Homoeopathy makes use of all materials which are capable of modifying the health of living creatures, and hence collects its remedies from all the three kingdoms of nature. The following are considered the acknowledged methods of securing the best and most reliable preparations: -

1. As far as possible, collect all vegetable and animal products fresh.

2. Where they are the produce of foreign countries and can be only had as imported, obtain them from trustworthy druggists, but always in the state in which they were imported - never in the form of powder.

(This precaution is necessary, since druggists never hesitate to use the same mill for grinding different medicines - a laxity which would be unpardonable in a homoeopathic chemist.)

3. As regards plants, the time for collecting these must be regulated by the part which is officinal. Vegetable physiology must be here the guide, since it will enable us to predicate the exact time when the part will display most fully its characteristic properties. A few exceptions may exist to the following conclusions, but, as a general rule, it will be found that -

When the whole plant is used, it should be gathered when it is partly in flower and partly in seed.

When the leaves are used, they should be collected just before or during the early part of the flowering time.

This rule requires modification in the case of biennials, since the leaves which first appear in the spring of the second year are in this case the best, and should be collected as soon as the flowering stem begins to shoot.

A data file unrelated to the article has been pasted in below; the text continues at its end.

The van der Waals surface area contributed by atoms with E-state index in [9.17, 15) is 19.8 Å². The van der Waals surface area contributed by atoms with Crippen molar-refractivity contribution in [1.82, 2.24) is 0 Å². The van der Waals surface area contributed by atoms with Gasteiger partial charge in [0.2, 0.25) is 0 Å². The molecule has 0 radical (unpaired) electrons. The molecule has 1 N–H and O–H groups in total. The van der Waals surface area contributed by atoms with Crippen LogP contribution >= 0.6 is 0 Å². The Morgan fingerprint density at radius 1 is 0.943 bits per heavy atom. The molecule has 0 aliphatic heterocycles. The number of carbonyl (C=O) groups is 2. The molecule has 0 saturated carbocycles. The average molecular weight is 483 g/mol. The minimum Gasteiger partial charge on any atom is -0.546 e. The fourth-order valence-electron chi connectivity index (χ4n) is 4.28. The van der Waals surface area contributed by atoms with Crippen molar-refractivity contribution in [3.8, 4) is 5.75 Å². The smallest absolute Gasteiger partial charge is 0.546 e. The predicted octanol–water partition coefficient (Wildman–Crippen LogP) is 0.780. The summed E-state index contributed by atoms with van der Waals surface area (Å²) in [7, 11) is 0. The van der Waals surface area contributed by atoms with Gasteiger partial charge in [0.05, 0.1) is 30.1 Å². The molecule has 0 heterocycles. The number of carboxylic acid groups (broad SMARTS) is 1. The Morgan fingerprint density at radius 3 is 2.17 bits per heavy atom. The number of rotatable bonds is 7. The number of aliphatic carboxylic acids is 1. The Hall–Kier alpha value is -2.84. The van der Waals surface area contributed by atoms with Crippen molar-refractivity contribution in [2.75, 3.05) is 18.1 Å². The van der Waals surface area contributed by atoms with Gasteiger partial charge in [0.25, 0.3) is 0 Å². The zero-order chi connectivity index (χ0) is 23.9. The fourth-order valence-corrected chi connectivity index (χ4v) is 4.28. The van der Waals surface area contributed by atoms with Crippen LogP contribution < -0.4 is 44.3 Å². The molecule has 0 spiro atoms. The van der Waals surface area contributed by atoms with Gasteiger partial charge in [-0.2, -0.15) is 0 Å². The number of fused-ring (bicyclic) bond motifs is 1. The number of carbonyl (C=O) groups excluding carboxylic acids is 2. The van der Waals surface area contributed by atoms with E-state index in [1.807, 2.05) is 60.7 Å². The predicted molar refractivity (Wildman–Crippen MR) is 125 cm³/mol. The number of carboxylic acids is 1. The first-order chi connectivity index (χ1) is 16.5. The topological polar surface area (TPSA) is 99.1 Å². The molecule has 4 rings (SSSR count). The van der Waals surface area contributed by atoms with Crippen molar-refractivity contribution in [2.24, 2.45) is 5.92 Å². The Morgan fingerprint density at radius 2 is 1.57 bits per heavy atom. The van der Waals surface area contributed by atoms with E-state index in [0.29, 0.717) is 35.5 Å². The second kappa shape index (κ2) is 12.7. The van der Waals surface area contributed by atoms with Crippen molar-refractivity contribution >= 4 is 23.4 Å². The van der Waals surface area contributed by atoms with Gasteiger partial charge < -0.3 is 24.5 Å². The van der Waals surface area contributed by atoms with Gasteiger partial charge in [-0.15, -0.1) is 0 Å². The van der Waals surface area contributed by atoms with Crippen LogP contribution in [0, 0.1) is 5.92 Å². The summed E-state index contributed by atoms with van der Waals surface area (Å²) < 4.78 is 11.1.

When the flowers are used, they should be collected partly in bud and partly expanded.

When the seeds and fruits are the officinal part, they should be collected when fully ripe, unless otherwise ordered.

When the young shoots are ordered, they should be collected in spring, when the whole plant is in full vigour.

When the bark is employed, it must be collected either in the early spring or the autumn, most frequently at the latter season. The same rule holds good with respect to the root bark.

When the wood is the officinal part, it should be collected late in the autumn - in fact, after the fall of the leaf, if the tree is deciduous.

When the root is the part employed, it may be collected either late in the autumn or early in spring, but never when the aerial parts of the plant are in full activity.

4. After the fresh materials are collected they should be prepared as soon as possible, for the purpose of avoiding all deterioration. If gathered at some distance from home, the fresh plants should be packed carefully in tin cases (ordinary botanical boxes) and kept as cool as possible. If, however, there be no opportunity for preparing them for some time after their collection, they must be carefully dried by tying them in loose bundles and hanging them in the shade, protected from rain, etc, and as soon as they are dry they should be carefully packed in hermetically-sealed tin cases.

5. The same rules, as far as they apply, must be followed in the collecting of animal substances.

6. All minerals and chemical compounds must be carefully tested before they are used.

7. From the time that the medicinal substances are obtained until they are converted into the regular pharmaceutical preparations, they should be most carefully preserved from damp and dust, from contact with other medicinal materials, from strong odours of any kind, and from light. All should be preserved in glass or earthenware jars or bottles, and be well corked or stoppered.

It will now be necessary to give in detail the directions for making the different preparations.